Gender Inequality in Sleep following Parenthood: Does Being Married or Cohabiting Matter?

Shih-Yi Chao , Academia Sinica, Taiwan
Ann M. Berrington, University of Southampton
Brienna Perelli-Harris, University of Southampton
Niels Blom, The University of Southampton

Parenthood changes many aspects of people’s lives, including their sleep. Women are often primary responsible for childrearing. Their sleep may deteriorate more than men’s after parenthood. Therefore, sleep is described as the fourth shift. However, as couples are increasingly likely to have the first birth in cohabitation instead of marriage, the question arises whether sleep changes, as well as the gender gap in sleep, differently by partnership status. Married people differ from cohabitors in gender role attitudes, socioeconomic conditions, and the division of labour, which might contribute to their difference in the change in sleep between mothers and fathers. This study investigates how sleep changes following the first birth, how this differs by gender, and whether this gender gap differs by partnership status. We use change models in OLS and employ the UK Household Longitudinal Study Wave 1, 4 and 7. Sleep is measured as the quantity (self-reported hours) and quality (self-rated quality). Preliminary results show that women experience a larger decline in sleep quantity and quality following the first birth than men. Cohabiting men (but not women) experience a larger decline in sleep quantity and quality than married men. Cohabitors have a smaller gender gap in the change of sleep hours and quality than their married counterparts. There is thus gender inequality in sleep following parenthood, but the size of this inequality differs between cohabiting and married couples. In further analyses, we investigate the mechanisms that may explain these differences.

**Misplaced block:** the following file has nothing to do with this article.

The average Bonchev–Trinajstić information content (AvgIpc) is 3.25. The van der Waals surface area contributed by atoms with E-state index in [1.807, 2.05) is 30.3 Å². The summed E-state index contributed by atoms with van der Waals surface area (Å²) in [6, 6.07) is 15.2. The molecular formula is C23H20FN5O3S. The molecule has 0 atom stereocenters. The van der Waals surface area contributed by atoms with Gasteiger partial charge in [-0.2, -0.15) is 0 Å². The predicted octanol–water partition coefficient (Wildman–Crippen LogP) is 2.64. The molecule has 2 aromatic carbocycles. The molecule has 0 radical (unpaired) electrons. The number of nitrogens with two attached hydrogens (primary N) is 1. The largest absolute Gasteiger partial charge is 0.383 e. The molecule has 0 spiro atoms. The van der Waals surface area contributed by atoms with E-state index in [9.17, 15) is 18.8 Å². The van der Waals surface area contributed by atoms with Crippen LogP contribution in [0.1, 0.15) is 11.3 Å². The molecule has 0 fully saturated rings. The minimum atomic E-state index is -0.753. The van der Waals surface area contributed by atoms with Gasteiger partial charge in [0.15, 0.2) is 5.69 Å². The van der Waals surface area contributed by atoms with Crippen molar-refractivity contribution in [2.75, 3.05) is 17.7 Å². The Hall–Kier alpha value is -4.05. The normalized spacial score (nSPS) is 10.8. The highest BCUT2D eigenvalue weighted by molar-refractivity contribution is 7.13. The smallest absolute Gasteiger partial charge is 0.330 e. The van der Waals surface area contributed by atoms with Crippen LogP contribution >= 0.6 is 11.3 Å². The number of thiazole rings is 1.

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 Presented in Session 120. Gender Equality and Fertility